Exponential Moving Average (EMA):
A type of moving average that is similar to a simple moving average, except that more weight is given to the latest data. The exponential moving average is also known as "exponentially weighted moving average".

Fade:
A contrarian investment strategy used to trade against the prevailing trend. "Fading the market" is typically very high risk, requiring the trader to have a high risk tolerance. A fade trader would sell when a price is rising and buy when it's falling. Also known as "fading".

Fibonacci Retracement:
A term used in technical analysis that refers to areas of support (price stops going lower) or resistance (price stops going higher). The Fibonacci retracement is the potential retracement of a financial asset's original move in price. Fibonacci retracements use horizontal lines to indicate areas of support or resistance at the key Fibonacci levels before it continues in the original direction. These levels are created by drawing a trend line between two extreme points and then dividing the vertical distance by the key Fibonacci ratios of 23.6%, 38.2%, 50%, 61.8% and 78.6%.

Fixed Exchange Rate:
A country's exchange rate regime under which the government or central bank ties the official exchange rate to another country's currency (or the price of gold). The purpose of a fixed exchange rate system is to maintain a country's currency value within a very narrow band. Also known as pegged exchange rate.

Forex:
The foreign exchange (also known as “forex” or “FX”) market is the place where currencies are traded. The overall forex market is the largest, most liquid market in the world with an average traded value that exceeds $4 trillion per day and includes all of the currencies in the world.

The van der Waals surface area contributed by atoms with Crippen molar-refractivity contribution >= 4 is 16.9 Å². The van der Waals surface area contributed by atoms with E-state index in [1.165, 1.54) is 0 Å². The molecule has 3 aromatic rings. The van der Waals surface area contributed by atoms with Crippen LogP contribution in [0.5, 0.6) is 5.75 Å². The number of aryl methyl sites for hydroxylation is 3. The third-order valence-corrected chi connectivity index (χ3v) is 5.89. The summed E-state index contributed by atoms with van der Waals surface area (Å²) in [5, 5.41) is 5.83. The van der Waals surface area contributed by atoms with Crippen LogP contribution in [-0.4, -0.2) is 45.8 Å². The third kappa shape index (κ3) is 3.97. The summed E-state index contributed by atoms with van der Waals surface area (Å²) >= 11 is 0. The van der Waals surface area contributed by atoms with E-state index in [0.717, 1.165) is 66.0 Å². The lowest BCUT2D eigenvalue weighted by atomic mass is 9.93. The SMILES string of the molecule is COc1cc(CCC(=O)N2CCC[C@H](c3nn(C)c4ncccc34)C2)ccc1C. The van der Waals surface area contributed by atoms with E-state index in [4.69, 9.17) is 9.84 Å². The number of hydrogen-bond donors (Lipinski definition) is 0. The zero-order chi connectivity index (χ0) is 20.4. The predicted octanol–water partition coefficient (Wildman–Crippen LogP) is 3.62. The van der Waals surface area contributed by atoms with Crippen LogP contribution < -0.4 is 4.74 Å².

GBP:
In the currency market, this is the abbreviation for the British pound.

Greenback:
A slang term for U.S. paper dollars.

Group of Eight (G-8):
Eight of the world’s economically leading countries that in a cooperative effort meet periodically to address international economic and monetary issues.

Hammer:
A bullish price pattern in candlestick charting that occurs when prices trade significantly lower than its opening, but rallies later in the day to close either above or close to its opening price. This pattern forms a hammer-shaped candlestick.

Hanging Man:
A bearish candlestick pattern that forms at the end of an uptrend. It is created when there is a significant sell-off near the market open, but buyers are able to push this stock back up so that it closes at or near the opening price. Generally the large sell-off is seen as an early indication that the bulls (buyers) are losing control and demand for the asset is waning.

HKD:
In currencies, this is the abbreviation for the Hong Kong dollar.

INR:
In currencies, this is the abbreviation for the Indian Rupee.

JPY:
In currencies, this is the abbreviation for the Japanese Yen.

Kiwi:
A slang term for the New Zealand dollar (NZD). It derives its name from New Zealand’s national icon – a flightless bird called a kiwi.

Line Chart:
A style of chart that is created by connecting a series of data points together with a line. This is the most basic type of chart used in finance and it is generally created by connecting a series of past prices together with a line.

Loonie:
A slang term for a Canadian dollar. It is derived from the picture of a loon on one side of the coin.

Mean Reversion:
A theory suggesting that prices and returns eventually move back towards the mean or average. This mean or average can be the historical average of the price or return or another relevant average such as the growth in the economy or the average return of an industry.

Morning Star:
A bullish candlestick pattern that consists of three candles that have demonstrated the following characteristics: